Film of the Book: Slaughterhouse-Five

Directed by George Roy Hill (1972)


From the book review:

The narrator, having survived WW2, intends to write a book about the bombing of Dresden, but can’t seem to think of anything to say. He visits an army buddy to share memories in a bid to get himself started, but his buddy’s wife is angry, thinking he will write yet another book glorifying war. He promises he won’t – and then he begins to tell the fable of Billy Pilgrim. Written during the height of the Vietnam War, Vonnegut uses his own experiences of an earlier war to produce a powerful protest novel, one that concentrates on the effects of war at the human, individual level.

You can read the full book review by clicking here.


Film of the Book


The film begins by showing us Billy typing a letter to a newspaper, explaining that he is ‘unstuck in time’, travelling backwards and forwards through his own life. This is quite an effective short-cut, though unlike in the book it’s not really expanded on later to show why Billy had decided to make his story public. In the book, we are told Billy’s story by a narrator who makes us aware that it’s a fable, a form he is using because he feels he wants to say something profound about the bombing of Dresden. This isn’t mentioned in the film, so that the viewer is put in the position of having to assume that Billy’s life is “real”, which in turn means that the events perhaps take precedence over the meaning – the reverse of what happens in the book.

Then the film starts to move through Billy’s life, concentrating on his experiences in WW2 as a prisoner of war first in the camps and then later in Dresden before and after the bombing of the city. Although it shifts in time, the film feels as if it takes a more linear approach to Billy’s life – more or less starting at the beginning and ending at the end, but with detours along the way. The book seems more jumbled, more fragmented, and therefore gives, I feel, a clearer picture of Billy’s disorientation.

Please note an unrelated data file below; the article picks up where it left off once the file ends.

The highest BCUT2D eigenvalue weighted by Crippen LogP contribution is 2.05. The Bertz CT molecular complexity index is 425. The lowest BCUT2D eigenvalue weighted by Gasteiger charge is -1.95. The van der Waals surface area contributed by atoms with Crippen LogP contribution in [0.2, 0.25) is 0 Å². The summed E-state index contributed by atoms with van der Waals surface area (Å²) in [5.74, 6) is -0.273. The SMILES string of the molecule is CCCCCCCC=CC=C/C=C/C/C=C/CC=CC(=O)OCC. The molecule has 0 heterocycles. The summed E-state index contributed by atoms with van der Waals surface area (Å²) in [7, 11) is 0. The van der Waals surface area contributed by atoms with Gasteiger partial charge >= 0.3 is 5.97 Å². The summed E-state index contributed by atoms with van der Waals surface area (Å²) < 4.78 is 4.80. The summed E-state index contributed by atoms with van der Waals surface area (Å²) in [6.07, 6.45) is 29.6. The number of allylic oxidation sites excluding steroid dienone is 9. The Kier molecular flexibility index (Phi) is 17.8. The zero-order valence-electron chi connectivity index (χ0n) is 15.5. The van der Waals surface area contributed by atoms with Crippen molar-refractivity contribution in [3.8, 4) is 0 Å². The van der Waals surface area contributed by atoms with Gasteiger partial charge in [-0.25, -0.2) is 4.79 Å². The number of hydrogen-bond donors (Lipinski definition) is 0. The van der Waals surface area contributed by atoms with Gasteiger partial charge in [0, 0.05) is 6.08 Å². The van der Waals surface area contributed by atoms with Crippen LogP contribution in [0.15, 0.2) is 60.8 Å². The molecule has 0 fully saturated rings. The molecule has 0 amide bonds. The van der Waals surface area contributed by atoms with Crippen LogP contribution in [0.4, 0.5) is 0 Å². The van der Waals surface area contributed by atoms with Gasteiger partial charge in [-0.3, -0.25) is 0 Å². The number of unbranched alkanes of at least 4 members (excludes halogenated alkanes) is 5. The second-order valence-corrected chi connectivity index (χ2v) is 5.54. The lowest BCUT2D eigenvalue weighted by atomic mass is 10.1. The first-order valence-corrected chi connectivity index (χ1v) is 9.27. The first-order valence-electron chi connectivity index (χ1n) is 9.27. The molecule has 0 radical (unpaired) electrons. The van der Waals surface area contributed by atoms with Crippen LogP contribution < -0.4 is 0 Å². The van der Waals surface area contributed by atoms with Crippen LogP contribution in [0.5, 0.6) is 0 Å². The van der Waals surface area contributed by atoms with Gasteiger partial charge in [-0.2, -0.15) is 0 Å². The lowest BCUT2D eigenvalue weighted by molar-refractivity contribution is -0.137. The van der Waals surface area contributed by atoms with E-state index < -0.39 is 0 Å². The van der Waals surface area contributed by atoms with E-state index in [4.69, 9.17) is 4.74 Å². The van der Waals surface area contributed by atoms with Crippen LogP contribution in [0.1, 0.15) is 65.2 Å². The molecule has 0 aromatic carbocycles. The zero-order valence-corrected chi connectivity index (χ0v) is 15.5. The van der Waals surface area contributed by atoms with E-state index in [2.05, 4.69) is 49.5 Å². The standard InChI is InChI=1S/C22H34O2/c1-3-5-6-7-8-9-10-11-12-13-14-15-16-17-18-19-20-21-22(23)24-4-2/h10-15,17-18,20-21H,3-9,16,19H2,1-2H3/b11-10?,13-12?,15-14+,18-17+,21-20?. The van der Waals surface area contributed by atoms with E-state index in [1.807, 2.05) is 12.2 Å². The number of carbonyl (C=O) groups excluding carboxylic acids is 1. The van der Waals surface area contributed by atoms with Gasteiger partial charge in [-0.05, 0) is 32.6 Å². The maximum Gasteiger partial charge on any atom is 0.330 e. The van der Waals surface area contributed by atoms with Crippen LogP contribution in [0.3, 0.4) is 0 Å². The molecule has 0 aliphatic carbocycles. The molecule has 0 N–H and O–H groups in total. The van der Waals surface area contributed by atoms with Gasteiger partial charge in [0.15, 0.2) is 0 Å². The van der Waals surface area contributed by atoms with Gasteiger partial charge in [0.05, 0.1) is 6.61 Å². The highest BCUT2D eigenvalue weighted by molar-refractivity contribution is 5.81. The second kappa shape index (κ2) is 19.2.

When I look at the notes I took while watching, it turns out it’s primarily a list of things the film misses out. This is a pity, since I’d say it’s a brave and partially successful attempt to bring a complex and difficult book to the screen. Michael Sacks as Billy gives a good performance though I felt that somehow he made film Billy fit his life better than the Billy in the book did. He doesn’t seem as scared in his early army career, nor as disconnected in the later scenes, and he’s played a little more for laughs – and is perhaps more likeable, in fact. For example, in the book we know he doesn’t ever really love his wife – the major reason for him marrying her is that she happens to be the daughter of his boss. I didn’t feel that came across much in the film – she is made rather annoying, but we don’t get inside Billy’s head to know how he feels about her. I’m not normally a fan of having a narrator doing a voiceover in a film, but with a book that is so concerned with what’s happening inside the main character’s head, I began to feel it would have helped to fill some of the gaps.

While I don’t think the book is really science fiction, nonetheless Billy’s visits to the planet Tralfamadore are central, and I was surprised at how underplayed this aspect is in the film. For a start, Hill has wimped out of showing the odd-looking Tralfamadorians, turning them into an invisible species instead. And, rather annoyingly and completely in line with ’70s cinema (my unfavourite decade of film), Billy turns up on the planet in his respectable night wear, whereas the girl turns up nicely naked and with plenty of pert nipple action, so that the lascivious males in the audience have something to drool over while the lascivious females have to make do with their imaginations, unless they happen to have a dressing gown fetish. And then they wonder why we became feminists…